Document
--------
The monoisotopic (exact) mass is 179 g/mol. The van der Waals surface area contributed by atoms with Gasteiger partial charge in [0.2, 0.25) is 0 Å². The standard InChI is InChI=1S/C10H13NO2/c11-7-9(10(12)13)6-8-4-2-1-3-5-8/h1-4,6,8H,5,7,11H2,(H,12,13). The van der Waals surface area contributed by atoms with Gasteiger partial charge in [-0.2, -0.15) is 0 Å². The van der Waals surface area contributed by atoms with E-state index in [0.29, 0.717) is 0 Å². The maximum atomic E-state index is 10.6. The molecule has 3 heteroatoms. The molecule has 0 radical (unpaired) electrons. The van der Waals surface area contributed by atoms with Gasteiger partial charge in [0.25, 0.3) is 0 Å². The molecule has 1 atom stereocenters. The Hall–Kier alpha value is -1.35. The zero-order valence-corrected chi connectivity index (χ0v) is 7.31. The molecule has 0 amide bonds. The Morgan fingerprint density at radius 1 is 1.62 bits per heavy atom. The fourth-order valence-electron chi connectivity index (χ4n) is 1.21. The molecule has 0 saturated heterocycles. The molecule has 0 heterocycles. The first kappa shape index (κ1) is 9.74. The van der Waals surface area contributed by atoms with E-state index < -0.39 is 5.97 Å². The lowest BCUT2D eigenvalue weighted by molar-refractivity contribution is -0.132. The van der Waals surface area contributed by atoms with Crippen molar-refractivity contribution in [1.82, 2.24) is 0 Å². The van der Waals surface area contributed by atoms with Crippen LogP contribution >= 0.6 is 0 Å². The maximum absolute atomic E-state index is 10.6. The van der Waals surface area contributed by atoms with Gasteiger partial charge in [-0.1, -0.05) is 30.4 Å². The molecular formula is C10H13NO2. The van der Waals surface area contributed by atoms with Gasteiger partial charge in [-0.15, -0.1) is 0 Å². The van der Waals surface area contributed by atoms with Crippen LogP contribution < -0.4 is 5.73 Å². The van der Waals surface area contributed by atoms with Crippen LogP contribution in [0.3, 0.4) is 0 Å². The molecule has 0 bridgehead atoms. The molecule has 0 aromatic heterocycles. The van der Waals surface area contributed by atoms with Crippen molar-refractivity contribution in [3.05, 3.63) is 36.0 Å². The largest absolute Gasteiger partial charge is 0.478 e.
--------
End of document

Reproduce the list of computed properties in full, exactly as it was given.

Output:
The monoisotopic (exact) mass is 179 g/mol. The van der Waals surface area contributed by atoms with Gasteiger partial charge in [0.2, 0.25) is 0 Å². The standard InChI is InChI=1S/C10H13NO2/c11-7-9(10(12)13)6-8-4-2-1-3-5-8/h1-4,6,8H,5,7,11H2,(H,12,13). The van der Waals surface area contributed by atoms with Gasteiger partial charge in [-0.2, -0.15) is 0 Å². The van der Waals surface area contributed by atoms with E-state index in [0.29, 0.717) is 0 Å². The maximum atomic E-state index is 10.6. The molecule has 3 heteroatoms. The molecule has 0 radical (unpaired) electrons. The van der Waals surface area contributed by atoms with Gasteiger partial charge in [0.25, 0.3) is 0 Å². The molecule has 1 atom stereocenters. The Hall–Kier alpha value is -1.35. The zero-order valence-corrected chi connectivity index (χ0v) is 7.31. The molecule has 0 amide bonds. The Morgan fingerprint density at radius 1 is 1.62 bits per heavy atom. The fourth-order valence-electron chi connectivity index (χ4n) is 1.21. The molecule has 0 saturated heterocycles. The molecule has 0 heterocycles. The first kappa shape index (κ1) is 9.74. The van der Waals surface area contributed by atoms with E-state index < -0.39 is 5.97 Å². The lowest BCUT2D eigenvalue weighted by molar-refractivity contribution is -0.132. The van der Waals surface area contributed by atoms with Crippen molar-refractivity contribution in [1.82, 2.24) is 0 Å². The van der Waals surface area contributed by atoms with Crippen LogP contribution >= 0.6 is 0 Å². The maximum absolute atomic E-state index is 10.6. The van der Waals surface area contributed by atoms with Gasteiger partial charge in [-0.1, -0.05) is 30.4 Å². The molecular formula is C10H13NO2. The van der Waals surface area contributed by atoms with Gasteiger partial charge in [-0.15, -0.1) is 0 Å². The van der Waals surface area contributed by atoms with Crippen LogP contribution < -0.4 is 5.73 Å². The van der Waals surface area contributed by atoms with Crippen LogP contribution in [0.3, 0.4) is 0 Å². The molecule has 0 bridgehead atoms. The molecule has 0 aromatic heterocycles. The van der Waals surface area contributed by atoms with Crippen molar-refractivity contribution in [3.05, 3.63) is 36.0 Å². The largest absolute Gasteiger partial charge is 0.478 e.